So the main question we get asked a lot by former and prospective patients regarding DPC is “why should I pay you when I already pay insurance”? This is a very good question and I think I have a very good response- what value does insurance give you? Insurance value should be that you pay as little as possible upfront (the premium) in the hope that you never have to use it. That way, you get to keep more of your hard-earned dollars in your pocket rather than in the hands of an insurer. You then have the money in your bank account if– god forbid- something catastrophic happens. Yes, you may have to pay a deductible but this is again a “what if. ” Insurance is supposed to protect you when the big unexpected stuff happens not the everyday stuff. Think of it this way: do you pay your contractors, plumbers, landscapers, etc with your home insurance?? Do you pay for gas, oil changes, mechanical issues, tire rotations, etc with car insurance?? The easy answer is no! So my question is why are we paying for affordable, routine primary care with 3rd party insurance? Instead, why not:
1. pay a Direct Primary care doctor an affordable monthly fee to cover all of your primary care needs (no copays, no deductibles, no hidden fees). Even better we have negotiated cash pricing on routine labs, imaging studies, and most common medications (our cholesterol panel cost $4.00)
2. Carry a lower premium high deductible plan with an HSA account (tax free savings in your bank!) and be protected against the big stuff if and when it happens- i.e. hospital, surgery, cancer, heart attack, accidents, etc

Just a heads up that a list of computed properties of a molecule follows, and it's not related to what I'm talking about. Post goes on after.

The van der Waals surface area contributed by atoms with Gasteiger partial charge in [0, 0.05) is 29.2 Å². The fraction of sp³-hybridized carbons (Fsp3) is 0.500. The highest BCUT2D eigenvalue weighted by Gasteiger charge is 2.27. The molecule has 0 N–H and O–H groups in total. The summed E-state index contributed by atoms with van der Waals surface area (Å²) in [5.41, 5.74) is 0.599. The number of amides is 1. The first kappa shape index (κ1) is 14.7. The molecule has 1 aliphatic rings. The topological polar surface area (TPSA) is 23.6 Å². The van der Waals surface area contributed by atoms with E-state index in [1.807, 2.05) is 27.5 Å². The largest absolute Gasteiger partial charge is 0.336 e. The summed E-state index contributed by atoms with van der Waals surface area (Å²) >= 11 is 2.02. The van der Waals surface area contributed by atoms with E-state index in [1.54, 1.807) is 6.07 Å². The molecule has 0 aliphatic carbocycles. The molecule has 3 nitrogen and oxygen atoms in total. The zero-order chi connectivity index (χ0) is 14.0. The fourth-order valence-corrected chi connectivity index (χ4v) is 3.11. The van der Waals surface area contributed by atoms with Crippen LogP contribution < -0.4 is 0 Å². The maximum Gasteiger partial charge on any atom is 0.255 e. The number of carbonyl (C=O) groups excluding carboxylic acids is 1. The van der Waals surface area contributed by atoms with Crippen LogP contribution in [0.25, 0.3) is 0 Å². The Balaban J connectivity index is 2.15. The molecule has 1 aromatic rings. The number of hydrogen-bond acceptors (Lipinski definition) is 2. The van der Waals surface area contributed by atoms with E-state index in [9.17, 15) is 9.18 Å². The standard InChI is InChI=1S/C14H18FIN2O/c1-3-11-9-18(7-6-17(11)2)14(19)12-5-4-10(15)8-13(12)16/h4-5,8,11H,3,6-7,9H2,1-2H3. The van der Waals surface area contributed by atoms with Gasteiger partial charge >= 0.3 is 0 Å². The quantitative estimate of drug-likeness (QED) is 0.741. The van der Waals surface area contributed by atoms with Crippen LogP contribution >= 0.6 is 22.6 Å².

3. Have your own personal primary care physician available to 24/7 through any form of technology- text, cell, Skype, even twitter! We work for you- not insurers or the government. And I include visits to the hospital and do home visits for 30-50 dollars.
So there is the value now lets look at the perspective. Our maximum monthly rate is $125 for age 65 and over. Here are some examples of “value/perspective” to ponder:
1. This year the average household cable TV bill in the USA is $123 per month
2. Average cell phone bill $73.00 per month
3. Dinner at Uno’s for four averages $60 without tip
4. Going to a movie averages out to a minimum of $60 including tickets and food for a family of four
5. A filet at Abe and Louis is $48
and here are the final two- which people have daily- that amazes me….
6. A regular size latte at Starbucks is 3-4 dollars.
7. A medium hot coffee with bagel and cream cheese combo at Dunkin Donuts is $3.69
I will leave the math to you the readers. Hopefully, my analogies and the value that we provide for people are clear. What is more important than your health?
If you wish to read further about what a typical family of four pays out of pocket in the USA for their “employer-based” insurance premiums, copays, deductibles, coinsurance, etc please read the following link below. Or I can save you the time and tell you: $23,215.00. I think we provide high value, transparent, affordable care to our patients. So I leave you with a final question: Does your insurance provide this?